Oh, aren’t cupcakes a wonderful thing? Your very own CAKE. And if you have one of those smaller cupcakes (“minis”) you can have more than one. Especially if it’s got a foot of icing on top. Don’t you love those?
I recently attended the annual “Bootcamp” for copywriters writers put on by American Writers & Artists, Inc. in Delray Beach, FL. AWAI does a fantastic job with the entire conference (this was my third attendance), but the end is always a great one. This time, it was over the top.
After the awards banquet on Saturday (10/27) there was a dessert reception. And in addition to a beautiful tiered cake celebrating their 15th year in business, we were treated to these amazing and incredibly beautiful. . .cupcakes.
Ahhh. . .I picked this one, with peanut butter icing:
It was a tough choice, believe me. One of my fellow attendees got one that was white cake and a creamy top that was dipped in the chocolate that hardens. I had a tiny bite of that from a spoon. And THEN I had a small slice of that cake. . .making sure I had a healthy dinner with lots of green stuff that night.
I don’t do this every day. I knew I’d regret it if I passed. I call this sort of thing “The Bootcamp Bulge.”
Cupcakes, after years of being the bane of school bake sales and church socials, have become “hot” in the last few years. Martha Stewart published an entire book of cupcakes, including a picture of cupcake tier that can stand in as a wedding cake, or be served instead of sliced cake. I also attended a wedding a couple of years ago that was done rather quickly, and my suggestion of cupcakes was heeded. They didn’t even stack them, they were served right out of the huge boxes. The happy couple didn’t care about that part, they just wanted to be married–and everyone had a cupcake, no cutting and less mess than a whole cake.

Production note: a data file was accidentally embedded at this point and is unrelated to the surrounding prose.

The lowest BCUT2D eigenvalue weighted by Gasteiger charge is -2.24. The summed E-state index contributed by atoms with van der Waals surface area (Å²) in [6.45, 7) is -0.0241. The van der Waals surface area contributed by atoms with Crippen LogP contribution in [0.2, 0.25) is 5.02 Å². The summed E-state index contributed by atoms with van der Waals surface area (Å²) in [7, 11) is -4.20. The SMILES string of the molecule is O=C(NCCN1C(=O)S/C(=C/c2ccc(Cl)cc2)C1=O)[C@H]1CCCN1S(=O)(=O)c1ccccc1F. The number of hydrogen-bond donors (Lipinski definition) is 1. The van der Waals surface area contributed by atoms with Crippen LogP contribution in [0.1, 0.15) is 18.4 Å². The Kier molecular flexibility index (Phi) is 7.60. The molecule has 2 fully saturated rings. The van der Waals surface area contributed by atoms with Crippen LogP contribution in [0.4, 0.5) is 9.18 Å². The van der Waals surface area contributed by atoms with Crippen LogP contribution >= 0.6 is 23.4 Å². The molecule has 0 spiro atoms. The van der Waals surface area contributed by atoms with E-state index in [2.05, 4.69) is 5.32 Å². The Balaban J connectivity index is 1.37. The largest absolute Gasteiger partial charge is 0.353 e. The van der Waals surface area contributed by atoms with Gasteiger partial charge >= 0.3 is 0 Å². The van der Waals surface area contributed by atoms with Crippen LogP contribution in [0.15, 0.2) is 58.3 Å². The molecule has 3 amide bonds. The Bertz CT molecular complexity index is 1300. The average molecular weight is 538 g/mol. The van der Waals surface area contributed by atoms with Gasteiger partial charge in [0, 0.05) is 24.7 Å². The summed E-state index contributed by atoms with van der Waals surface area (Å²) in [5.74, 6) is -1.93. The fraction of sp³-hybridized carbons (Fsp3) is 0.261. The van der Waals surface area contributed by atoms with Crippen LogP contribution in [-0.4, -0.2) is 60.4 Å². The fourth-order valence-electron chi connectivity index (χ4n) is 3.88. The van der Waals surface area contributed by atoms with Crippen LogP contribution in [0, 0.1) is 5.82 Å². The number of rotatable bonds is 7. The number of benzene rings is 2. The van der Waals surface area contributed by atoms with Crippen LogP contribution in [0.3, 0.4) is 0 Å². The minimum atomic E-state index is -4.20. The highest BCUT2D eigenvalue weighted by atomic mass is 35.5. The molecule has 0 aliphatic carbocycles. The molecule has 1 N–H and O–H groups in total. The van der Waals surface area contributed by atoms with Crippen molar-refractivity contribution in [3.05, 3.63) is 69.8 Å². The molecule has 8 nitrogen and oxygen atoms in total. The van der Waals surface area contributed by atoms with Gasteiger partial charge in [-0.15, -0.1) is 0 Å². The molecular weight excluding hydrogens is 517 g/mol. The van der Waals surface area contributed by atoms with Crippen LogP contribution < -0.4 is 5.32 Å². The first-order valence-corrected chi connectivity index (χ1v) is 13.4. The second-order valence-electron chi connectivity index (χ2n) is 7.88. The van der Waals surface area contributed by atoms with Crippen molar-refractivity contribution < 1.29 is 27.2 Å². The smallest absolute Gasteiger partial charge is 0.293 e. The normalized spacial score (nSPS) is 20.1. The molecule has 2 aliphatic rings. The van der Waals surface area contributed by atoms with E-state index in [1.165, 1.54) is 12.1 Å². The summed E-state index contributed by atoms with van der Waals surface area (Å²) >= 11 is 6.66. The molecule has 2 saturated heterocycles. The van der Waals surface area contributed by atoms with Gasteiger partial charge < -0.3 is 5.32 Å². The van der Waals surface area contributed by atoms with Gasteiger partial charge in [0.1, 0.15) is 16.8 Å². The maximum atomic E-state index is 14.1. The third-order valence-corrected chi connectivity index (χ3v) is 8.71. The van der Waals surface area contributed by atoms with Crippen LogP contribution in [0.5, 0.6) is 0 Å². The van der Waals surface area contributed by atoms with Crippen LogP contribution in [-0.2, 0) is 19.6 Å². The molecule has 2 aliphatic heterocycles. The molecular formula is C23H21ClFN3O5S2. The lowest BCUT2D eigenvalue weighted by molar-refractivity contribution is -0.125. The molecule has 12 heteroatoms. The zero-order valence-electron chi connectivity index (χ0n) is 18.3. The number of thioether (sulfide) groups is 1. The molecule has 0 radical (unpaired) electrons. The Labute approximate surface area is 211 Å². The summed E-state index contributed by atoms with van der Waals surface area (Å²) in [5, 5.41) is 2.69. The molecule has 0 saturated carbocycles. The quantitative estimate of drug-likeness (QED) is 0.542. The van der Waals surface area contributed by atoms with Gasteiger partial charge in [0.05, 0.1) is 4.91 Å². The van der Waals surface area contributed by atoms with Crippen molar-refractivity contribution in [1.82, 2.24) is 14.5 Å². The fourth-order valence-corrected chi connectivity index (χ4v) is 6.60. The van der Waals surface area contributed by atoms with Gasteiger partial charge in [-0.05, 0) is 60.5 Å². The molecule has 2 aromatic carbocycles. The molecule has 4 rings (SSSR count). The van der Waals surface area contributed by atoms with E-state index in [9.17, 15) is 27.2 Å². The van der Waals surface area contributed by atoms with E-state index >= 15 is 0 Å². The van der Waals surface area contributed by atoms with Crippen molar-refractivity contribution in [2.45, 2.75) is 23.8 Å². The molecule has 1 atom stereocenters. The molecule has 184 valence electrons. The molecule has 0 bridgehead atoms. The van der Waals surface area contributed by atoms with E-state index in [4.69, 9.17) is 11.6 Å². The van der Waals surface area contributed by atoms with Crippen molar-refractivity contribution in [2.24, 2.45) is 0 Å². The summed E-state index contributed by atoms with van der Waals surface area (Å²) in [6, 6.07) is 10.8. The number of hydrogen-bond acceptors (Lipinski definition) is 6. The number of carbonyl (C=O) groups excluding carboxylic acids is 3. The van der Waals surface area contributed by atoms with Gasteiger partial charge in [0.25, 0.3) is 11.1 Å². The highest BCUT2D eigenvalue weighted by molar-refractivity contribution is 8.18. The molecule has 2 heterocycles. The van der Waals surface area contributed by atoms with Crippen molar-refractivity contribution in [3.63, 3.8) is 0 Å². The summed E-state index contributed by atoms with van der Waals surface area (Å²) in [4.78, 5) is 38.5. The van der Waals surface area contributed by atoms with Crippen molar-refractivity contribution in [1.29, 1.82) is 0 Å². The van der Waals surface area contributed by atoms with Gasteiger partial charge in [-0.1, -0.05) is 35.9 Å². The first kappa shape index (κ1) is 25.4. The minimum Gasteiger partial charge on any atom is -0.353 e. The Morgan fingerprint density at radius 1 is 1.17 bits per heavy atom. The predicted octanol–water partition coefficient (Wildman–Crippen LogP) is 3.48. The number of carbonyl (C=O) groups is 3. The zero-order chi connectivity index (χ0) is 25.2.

I was sort of “engaged” at one point recently, and decided that my “wedding cake” would consist of cupcakes and we would have a giant one for the cake-cutting. However, since there is no longer a groom, there was no wedding. (That’s OK–I’ve had enough of them, and better things to do.)
Why do we in America suddenly elevate something ordinary to an elite status? Who picks the idea and runs with it? Something as lowly as the cupcake, long considered lowbrow and below the standards of elegant dining, now finds itself in exclusive shops and perfectly chic and elegantly dressed for any occasion. How did this happen?